Monday, September 26, 2011

Light The Night


http://pages.lightthenight.org/nca/WashDC11/EMooreptl

On October 15th my husband Eric, my son Sammy and I will be walking in this year's Washington, DC Light the Night walk for Leukemia & Lymphoma and we need your help.  Leukemia and lymphoma and other blood diseases have affected both our families for more than three decades, far too many in my opinion.  Here are our stories.


In December 1993, more than 10 years before I met him, my husband Eric and his family received some news that changed their lives forever.  That was the month his mother, Nancy, received a diagnosis of Acute myeloid leukemia.  I don't know too much about that time of their lives other than it was incredibly rough.  Then, in April 1994, just a month or two before Eric graduated from his MBA program before starting his PhD program, his mother passed away after months of treatments.

Unfortunately Nancy is not the only person we know who has been touched by Leukemia or Lymphoma.

In 1980, soon after my family moved back to Virginia after years of military transfers, I learned about non-Hodgkins Lymphoma.  I don't remember if that was the first time I actually heard that term or not, but I do know that one of my mother's best friends was going through radiation treatment for the disease.  My mother would drive her to treatments while I babysat her youngest child who was probably not even two at the time.

In fall 1988 a friend and fellow choir singer at my very small college passed away from Hodgkins Disease.

In 1992 I met a Hodgkins survivor.  His greatest fears - a relapse and not being able to have children due to the treatments he had to endure.

In 2004, right after his 60th anniversary to his wonderful wife (and a favorite aunt) and their granddaughter's wedding, my great-uncle let us know that he was going through treatment for leukemia.  He passed away in November 2005, just months after Eric & my wedding, ironically from a car accident and not from leukemia.  Regardless of how he passed, he fought leukemia with as much strength and vigor as he lived.  This is saying a great deal as he played golf and doubles tennis well past his 90th birthday.

And most recently - in 2011 a young girl, only 8, who is the daughter of a good friend from high school was diagnosed with Acute Lymphoblastic Leukemia and is currently undergoing treatments in Atlanta. If you have been reading my blog or my Facebook posts you have probably heard Abby Boone's story.  She is a very brave little girl with an amazing family and a mother who will not quit - thank goodness!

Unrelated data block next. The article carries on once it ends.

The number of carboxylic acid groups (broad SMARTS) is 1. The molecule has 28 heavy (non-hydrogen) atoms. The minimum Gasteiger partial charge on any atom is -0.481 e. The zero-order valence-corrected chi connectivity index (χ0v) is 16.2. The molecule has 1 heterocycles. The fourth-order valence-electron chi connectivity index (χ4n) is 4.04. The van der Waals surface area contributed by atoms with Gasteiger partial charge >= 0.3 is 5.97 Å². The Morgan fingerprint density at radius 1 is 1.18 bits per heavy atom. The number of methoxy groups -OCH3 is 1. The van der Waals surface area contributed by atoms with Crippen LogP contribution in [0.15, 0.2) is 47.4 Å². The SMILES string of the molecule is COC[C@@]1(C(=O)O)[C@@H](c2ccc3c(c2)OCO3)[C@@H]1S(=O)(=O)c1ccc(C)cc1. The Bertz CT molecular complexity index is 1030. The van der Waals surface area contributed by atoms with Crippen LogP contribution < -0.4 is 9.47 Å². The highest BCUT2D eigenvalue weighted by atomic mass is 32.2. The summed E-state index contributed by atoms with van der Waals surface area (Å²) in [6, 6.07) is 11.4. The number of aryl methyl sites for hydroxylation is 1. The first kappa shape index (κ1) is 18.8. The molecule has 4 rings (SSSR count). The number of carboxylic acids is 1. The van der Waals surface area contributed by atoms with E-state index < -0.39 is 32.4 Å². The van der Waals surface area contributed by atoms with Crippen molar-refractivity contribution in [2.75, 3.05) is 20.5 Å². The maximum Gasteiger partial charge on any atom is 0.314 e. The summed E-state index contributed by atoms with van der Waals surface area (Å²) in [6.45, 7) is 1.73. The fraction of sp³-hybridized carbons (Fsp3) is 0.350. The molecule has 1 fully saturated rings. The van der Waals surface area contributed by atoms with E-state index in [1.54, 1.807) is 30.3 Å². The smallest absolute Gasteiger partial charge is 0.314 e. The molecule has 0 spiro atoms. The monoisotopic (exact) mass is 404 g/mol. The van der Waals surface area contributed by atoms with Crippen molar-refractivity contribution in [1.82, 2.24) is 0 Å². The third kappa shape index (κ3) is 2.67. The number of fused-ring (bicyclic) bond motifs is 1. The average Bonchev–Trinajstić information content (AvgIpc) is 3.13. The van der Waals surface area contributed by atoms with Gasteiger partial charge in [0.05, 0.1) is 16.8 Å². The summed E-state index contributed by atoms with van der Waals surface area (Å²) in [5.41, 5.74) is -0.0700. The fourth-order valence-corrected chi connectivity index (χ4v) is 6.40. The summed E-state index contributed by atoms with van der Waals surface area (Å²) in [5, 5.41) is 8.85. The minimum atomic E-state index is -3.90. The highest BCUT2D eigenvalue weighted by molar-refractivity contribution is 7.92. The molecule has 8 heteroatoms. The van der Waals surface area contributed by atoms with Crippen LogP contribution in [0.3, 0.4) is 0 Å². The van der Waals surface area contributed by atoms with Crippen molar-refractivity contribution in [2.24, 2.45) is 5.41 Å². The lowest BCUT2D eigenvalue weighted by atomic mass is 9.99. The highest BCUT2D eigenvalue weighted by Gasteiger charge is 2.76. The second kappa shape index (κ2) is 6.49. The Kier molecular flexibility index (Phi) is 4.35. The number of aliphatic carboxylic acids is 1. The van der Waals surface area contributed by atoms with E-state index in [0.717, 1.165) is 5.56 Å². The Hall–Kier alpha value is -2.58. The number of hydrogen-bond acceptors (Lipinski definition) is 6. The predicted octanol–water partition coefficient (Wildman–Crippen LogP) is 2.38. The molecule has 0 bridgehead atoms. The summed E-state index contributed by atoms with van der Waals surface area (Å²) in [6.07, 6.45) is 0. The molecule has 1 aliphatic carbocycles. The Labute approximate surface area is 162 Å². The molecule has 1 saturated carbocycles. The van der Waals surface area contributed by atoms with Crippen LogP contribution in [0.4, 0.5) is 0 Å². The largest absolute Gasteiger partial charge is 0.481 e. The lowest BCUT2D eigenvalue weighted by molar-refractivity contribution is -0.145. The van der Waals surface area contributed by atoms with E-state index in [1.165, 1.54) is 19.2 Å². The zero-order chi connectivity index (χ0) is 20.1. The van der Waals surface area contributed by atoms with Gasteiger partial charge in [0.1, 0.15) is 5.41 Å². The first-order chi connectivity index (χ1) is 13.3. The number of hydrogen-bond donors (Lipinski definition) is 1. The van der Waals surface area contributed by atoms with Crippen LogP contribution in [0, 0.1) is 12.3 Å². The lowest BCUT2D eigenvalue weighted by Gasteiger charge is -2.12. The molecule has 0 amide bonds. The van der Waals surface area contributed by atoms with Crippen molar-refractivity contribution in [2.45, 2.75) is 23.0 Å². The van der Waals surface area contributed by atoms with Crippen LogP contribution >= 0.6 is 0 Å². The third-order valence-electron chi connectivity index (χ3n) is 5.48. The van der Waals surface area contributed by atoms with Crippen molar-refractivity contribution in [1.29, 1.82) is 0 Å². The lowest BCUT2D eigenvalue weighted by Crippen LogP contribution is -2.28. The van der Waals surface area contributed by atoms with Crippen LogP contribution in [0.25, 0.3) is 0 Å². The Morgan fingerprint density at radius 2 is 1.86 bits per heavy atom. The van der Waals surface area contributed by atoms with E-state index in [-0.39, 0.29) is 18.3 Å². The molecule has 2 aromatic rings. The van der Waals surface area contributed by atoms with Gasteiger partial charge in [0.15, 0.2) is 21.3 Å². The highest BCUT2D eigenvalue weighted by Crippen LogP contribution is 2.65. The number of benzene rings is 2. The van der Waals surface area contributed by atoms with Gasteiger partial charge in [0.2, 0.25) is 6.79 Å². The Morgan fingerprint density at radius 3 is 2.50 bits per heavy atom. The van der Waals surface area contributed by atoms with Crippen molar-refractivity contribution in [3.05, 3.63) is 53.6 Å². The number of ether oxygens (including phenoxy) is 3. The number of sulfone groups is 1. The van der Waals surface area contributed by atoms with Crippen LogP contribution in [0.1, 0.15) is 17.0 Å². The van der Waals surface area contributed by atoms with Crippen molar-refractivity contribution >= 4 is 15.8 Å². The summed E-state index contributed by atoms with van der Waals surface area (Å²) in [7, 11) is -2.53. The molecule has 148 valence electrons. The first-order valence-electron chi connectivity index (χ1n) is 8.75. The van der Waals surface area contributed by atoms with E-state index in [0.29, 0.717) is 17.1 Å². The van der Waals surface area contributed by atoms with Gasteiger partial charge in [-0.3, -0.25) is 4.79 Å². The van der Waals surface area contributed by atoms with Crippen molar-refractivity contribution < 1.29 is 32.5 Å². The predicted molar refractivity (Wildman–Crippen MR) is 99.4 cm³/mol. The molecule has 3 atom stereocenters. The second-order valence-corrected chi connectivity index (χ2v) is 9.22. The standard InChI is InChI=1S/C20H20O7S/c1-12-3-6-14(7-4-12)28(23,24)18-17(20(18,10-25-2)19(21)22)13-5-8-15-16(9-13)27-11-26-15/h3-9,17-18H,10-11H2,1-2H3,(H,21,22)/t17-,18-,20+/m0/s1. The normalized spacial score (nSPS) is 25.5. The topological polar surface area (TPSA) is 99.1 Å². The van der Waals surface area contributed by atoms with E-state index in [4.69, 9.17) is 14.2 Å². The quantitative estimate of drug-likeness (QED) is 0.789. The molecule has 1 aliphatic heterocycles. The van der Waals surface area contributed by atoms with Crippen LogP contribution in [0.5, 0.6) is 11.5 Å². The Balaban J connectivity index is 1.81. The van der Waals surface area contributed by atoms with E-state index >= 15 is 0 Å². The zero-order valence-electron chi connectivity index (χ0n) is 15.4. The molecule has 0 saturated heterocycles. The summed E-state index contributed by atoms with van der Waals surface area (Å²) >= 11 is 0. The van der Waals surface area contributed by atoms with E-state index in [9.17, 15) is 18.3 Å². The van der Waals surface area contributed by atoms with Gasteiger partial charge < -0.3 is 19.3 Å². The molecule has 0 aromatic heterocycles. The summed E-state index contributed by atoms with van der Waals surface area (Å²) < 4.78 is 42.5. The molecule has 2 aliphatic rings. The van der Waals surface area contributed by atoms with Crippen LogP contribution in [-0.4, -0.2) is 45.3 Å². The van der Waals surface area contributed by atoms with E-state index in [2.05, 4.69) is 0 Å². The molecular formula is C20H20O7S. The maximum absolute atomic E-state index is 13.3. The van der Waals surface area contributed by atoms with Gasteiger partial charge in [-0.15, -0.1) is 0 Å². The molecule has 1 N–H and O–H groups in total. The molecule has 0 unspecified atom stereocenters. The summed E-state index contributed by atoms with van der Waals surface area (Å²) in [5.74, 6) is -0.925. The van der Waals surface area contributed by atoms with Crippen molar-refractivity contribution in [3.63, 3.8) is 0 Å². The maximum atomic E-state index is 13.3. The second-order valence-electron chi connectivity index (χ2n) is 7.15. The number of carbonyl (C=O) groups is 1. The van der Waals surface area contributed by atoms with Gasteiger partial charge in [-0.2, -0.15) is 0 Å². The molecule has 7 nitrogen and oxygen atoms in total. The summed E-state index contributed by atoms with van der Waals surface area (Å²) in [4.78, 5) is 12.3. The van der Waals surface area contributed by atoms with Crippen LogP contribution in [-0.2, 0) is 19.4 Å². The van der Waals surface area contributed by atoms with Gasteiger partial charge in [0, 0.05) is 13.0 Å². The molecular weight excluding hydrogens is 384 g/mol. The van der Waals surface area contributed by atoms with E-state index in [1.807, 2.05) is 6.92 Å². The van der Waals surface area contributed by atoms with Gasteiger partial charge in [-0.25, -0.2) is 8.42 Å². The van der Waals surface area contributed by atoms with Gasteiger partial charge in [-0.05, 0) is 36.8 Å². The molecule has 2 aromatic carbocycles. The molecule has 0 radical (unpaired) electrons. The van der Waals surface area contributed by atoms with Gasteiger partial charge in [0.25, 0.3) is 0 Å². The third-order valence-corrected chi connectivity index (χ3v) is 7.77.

In my opinion, one person with cancer is one too many people with cancer.  For a long time I could not imagine what it must feel like to have leukemia or lymphoma.  To have a disease that is essentially your blood attacking you.  Then I discovered that I have Factor V Leiden, a genetic disorder that affects at least 5% of the population and causes an increased chance of blood clots.  No, Factor V Leiden is not cancer, not even close, but having it increases the chance that your own blood - the life force of your own body - can cause your death, just like those living every day with Leukemia and Lymphoma.

If you have read this far, you probably know what's next.  We need your help.  As part of our walk we are attempting to raise $300.  As of today we have Eric's fundraising page up and running - Sammy and my pages will be coming next.  Sponsor one of us, sponsor all of us - but each of us wants to raise $100 for a total of $300.

And you know what - I have such amazing friends and family I am sure we can make that and more.

Here is where you need to go to help us reach our goal of $300 - http://pages.lightthenight.org/nca/WashDC11/EMooreptl.  Please, give what you can, forward this blog and ask your friends and family to help us as well.

No one should be told their mother, uncle, friend or child is suffering from a blood cancer and no one, NO ONE should go through it alone.  Help us Light the Night and put blood cancers to bed for good.

Thank you.

The Moores

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